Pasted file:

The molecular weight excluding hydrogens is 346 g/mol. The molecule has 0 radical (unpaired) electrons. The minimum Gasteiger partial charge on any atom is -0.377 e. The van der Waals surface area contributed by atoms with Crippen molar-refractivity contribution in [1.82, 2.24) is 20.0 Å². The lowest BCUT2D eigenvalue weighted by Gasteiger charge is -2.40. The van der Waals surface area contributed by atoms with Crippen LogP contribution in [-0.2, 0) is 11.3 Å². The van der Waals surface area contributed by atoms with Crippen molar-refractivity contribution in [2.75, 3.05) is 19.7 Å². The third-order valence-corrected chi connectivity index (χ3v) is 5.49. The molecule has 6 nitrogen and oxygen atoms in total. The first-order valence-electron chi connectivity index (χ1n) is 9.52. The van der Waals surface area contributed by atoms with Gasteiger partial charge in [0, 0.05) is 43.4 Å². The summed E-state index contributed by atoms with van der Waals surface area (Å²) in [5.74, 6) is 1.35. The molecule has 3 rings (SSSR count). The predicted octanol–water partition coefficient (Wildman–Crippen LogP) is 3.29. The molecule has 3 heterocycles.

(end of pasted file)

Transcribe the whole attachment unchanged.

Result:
The molecular weight excluding hydrogens is 346 g/mol. The molecule has 0 radical (unpaired) electrons. The minimum Gasteiger partial charge on any atom is -0.377 e. The van der Waals surface area contributed by atoms with Crippen molar-refractivity contribution in [1.82, 2.24) is 20.0 Å². The lowest BCUT2D eigenvalue weighted by Gasteiger charge is -2.40. The van der Waals surface area contributed by atoms with Crippen LogP contribution in [-0.2, 0) is 11.3 Å². The van der Waals surface area contributed by atoms with Crippen molar-refractivity contribution in [2.75, 3.05) is 19.7 Å². The third-order valence-corrected chi connectivity index (χ3v) is 5.49. The molecule has 6 nitrogen and oxygen atoms in total. The first-order valence-electron chi connectivity index (χ1n) is 9.52. The van der Waals surface area contributed by atoms with Gasteiger partial charge in [0, 0.05) is 43.4 Å². The summed E-state index contributed by atoms with van der Waals surface area (Å²) in [5.74, 6) is 1.35. The molecule has 3 rings (SSSR count). The predicted octanol–water partition coefficient (Wildman–Crippen LogP) is 3.29. The molecule has 3 heterocycles.